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AFI AWARDS 2016 – TELEVISION

THE AMERICANS bleeds with empathy for idealism on both sides of the wall, tapping into an unsettling common humanity with the enemy next door. Joe Weisberg’s taut thriller has set the table with secrets now shared, and in its fourth year serves up just desserts —‚ including increasingly deadly decisions driven by the compromised loyalties of Keri Russell and Matthew Rhys’ Soviet spies and Holly Taylor as their all-American daughter.

ATLANTA pulses with music, comedy and drama — masterfully mixed and managed with the assured voice of an auteur. Creator and star Donald Glover lays down the laughs with shock and awe to present a universal story of artistic ambition rooted in raw realism, social urgency and a perspective utterly unique.

BETTER CALL SAUL rises to new heights in its second year, if only to illustrate how far its unscrupulous hero can fail, fall and fly again. Vince Gilligan and Peter Gould heap endless trials upon Bob Odenkirk’s colorful hustler as he wiles his way through clashes with friends, foes and an electric sibling rivalry that proves against the allure of a con, he just can’t help himself.

THE CROWN sparkles with epic ambition and emotional nuance. Peter Morgan’s pristine production crowns this mannered majesty in a tale of divine right — particularly through Claire Foy’s poised performance as Elizabeth, and John Lithgow’s portrayal of Winston Churchill as an aging lion clinging to power with a shrewd devotion to the young monarch.

GAME OF THRONES rises from scorched earth and takes to wing toward resurrection, redemption and retribution. Having planted the seeds of Shakespearean tragedy on a scale rarely envisioned in the medium, David Benioff and D.B. Weiss unleash unholy vengeance across the map — delivering vicious ends for those deserving, and glimmers of dark hope even against lengthening shadows of encroaching winter.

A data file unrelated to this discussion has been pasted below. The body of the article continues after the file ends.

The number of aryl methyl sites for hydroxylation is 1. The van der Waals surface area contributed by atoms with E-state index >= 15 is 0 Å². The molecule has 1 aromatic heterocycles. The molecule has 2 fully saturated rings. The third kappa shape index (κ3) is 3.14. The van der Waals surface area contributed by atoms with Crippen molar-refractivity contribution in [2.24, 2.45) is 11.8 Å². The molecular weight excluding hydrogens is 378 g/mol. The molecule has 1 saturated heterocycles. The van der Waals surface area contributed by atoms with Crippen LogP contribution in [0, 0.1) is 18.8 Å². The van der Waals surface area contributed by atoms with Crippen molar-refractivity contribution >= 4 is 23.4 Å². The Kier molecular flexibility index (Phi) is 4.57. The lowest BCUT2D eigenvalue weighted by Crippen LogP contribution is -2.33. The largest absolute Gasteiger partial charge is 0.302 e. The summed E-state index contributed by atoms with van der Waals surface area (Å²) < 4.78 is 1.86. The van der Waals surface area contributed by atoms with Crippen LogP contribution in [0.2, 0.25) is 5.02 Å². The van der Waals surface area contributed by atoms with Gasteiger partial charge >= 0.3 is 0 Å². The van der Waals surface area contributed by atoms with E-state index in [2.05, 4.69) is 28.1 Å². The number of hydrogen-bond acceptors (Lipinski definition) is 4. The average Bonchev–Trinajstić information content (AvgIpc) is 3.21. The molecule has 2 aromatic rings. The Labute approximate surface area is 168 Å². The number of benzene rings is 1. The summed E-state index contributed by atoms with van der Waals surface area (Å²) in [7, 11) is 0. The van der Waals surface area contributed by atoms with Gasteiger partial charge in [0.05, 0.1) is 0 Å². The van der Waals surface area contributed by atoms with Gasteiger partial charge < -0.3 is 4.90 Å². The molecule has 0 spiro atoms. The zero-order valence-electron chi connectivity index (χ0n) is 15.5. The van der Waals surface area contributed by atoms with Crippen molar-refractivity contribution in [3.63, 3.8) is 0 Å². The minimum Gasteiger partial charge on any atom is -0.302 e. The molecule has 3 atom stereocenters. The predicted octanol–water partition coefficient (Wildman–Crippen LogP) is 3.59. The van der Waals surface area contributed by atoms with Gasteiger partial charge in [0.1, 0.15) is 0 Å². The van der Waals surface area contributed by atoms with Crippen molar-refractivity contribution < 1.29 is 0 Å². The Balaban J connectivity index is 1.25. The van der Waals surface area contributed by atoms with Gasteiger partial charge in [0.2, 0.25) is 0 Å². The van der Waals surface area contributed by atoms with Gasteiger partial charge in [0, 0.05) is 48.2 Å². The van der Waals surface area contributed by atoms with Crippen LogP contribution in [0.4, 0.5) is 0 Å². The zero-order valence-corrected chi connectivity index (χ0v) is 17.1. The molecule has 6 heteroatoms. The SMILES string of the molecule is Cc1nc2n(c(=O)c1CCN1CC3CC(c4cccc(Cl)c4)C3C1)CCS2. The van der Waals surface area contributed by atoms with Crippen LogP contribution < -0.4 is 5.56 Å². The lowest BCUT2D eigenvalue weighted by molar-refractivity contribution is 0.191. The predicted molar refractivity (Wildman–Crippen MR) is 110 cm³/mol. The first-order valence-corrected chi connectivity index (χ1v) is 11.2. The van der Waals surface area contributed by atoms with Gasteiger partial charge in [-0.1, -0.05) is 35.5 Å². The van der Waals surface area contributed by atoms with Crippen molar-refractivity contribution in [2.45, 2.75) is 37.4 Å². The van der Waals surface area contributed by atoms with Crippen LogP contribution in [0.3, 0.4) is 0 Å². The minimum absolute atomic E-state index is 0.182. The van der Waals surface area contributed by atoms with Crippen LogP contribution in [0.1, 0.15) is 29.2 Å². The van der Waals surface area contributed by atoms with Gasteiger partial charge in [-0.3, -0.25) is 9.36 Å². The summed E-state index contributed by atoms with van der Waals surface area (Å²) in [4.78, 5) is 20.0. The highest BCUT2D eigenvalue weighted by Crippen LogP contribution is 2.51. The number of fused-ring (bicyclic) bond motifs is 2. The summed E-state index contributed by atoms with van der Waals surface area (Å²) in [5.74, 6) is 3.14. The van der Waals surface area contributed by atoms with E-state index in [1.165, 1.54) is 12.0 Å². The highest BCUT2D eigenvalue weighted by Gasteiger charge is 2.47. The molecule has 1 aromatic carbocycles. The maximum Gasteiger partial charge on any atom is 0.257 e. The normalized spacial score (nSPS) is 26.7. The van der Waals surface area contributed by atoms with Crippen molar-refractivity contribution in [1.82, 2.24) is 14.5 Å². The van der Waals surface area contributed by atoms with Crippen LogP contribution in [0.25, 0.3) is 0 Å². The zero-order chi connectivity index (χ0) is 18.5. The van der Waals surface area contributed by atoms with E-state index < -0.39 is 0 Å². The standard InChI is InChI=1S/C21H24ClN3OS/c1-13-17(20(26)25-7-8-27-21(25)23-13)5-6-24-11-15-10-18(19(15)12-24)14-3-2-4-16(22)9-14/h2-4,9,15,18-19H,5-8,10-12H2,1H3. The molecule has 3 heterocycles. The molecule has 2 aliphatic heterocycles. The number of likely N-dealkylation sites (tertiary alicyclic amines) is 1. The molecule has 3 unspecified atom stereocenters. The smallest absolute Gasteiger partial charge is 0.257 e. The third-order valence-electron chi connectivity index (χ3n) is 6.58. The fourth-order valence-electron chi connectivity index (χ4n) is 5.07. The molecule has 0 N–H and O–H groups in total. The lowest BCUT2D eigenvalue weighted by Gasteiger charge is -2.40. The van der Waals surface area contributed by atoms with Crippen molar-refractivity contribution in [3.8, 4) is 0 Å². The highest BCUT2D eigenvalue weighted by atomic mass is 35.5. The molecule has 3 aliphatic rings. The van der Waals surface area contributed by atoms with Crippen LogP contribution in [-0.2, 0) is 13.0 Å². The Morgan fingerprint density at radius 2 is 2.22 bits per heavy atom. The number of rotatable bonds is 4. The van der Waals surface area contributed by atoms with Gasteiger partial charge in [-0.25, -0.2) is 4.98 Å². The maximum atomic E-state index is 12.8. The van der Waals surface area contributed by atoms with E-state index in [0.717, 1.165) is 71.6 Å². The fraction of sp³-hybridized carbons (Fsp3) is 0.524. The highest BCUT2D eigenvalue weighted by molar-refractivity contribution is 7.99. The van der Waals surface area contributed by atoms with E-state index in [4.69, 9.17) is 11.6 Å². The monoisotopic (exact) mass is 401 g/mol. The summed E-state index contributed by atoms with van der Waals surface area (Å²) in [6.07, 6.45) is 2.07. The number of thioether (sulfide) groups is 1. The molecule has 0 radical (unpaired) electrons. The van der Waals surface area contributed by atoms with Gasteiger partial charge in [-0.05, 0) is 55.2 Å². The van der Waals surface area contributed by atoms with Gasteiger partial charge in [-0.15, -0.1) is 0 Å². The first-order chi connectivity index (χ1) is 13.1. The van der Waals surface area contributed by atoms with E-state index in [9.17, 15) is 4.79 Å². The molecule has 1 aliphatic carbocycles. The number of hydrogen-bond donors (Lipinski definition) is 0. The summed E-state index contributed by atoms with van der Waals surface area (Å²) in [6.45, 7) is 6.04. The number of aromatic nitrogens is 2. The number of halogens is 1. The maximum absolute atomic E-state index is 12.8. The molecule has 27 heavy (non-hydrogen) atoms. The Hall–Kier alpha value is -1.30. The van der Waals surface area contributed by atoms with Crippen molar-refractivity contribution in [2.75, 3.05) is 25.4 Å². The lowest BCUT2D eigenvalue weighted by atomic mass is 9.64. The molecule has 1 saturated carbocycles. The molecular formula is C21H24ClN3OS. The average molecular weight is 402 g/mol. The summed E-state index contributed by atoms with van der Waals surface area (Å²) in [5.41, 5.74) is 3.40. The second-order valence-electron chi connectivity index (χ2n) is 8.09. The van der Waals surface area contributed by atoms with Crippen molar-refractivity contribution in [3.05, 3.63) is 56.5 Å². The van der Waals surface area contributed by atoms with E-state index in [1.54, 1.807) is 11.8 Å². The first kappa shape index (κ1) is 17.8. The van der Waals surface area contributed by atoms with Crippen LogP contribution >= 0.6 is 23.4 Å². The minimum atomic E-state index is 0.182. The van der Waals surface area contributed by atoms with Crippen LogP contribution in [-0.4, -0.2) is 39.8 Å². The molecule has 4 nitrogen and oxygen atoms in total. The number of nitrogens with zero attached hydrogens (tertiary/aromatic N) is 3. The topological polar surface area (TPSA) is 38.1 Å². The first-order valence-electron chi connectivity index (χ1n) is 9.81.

THE NIGHT OF shines a stark light on a complex case against a young Muslim man charged with murder — proving that truth may be incidental in the darkness of a system that consumes and corrupts. The revelations of Richard Price and Steven Zaillian’s provocative series are illuminated by the wrenching, realistic performances from Riz Ahmed and John Turturro — and, ultimately cast a harsh shadow upon racial prejudice, institutional perversion and criminal injustice.

THE PEOPLE V. O.J. SIMPSON: AMERICAN CRIME STORY witnesses the trial of the century as a searing insight into our cultural obsession with celebrity schadenfreude. With an outcome already widely watched around the world, Ryan Murphy serves up surprises amidst the spectacle of this gripping legal theater — aided and abetted by a murderers’ row of all-star talent, including Sterling K. Brown, Cuba Gooding, Jr., Sarah Paulson, John Travolta and Courtney B. Vance. The verdict is in: this show is a killer.

STRANGER THINGS unearths a monster built from nightmarish nostalgia — and reveals horrors wholly original. As the series’ dungeon masters, the Duffer Brothers turn genre upside down with this homage to the 1980s inhabited by icons of the era — including a masterful, maternal turn by Winona Ryder. At the heart of this heart-pounding mystery, however, is the marvelous motley crew of misfit kids and the indelible arrival of Eleven — played by Millie Bobby Brown.

THIS IS US blossoms with uncynical sentiment to celebrate the emotional complexity of a true modern family. Interwoven with warmth, humor and heartbreak by an ensemble that includes Milo Ventimiglia, Mandy Moore and Sterling K. Brown, Dan Fogelman’s big-hearted series jumps through time to explore the infinite — and the universal — catalyzing causes and effects that illustrate the power of storytelling to unite a global audience as if we all share the same birthday.

VEEP proves the power of comedy to parody — and even predict — an American political system in pieces. This consistently incisive satire inspires laughter amidst the horror on both sides of the aisle — remaining urgently relevant and utterly essential to unite a nation in the common belief that America is stronger in stitches. Hail to Julia Louis-Dreyfus, the leader of a free world of wonderful talent who never fail to find the funny in the halls of perceived power.

AFI SPECIAL AWARD

O.J.: MADE IN AMERICA is an epic indictment of a nation’s ideals and a dark reflection of its shattered soul. Ezra Edelman’s gripping retelling of infamous events bounds beyond a masterpiece of investigative journalism and scores as a cataclysmic cultural confession. In the spotlight are America’s lethal fascinations with power and the cult of personality as well our crippling inability to intellectualize, articulate and act upon the imperative issues of race and justice for all.

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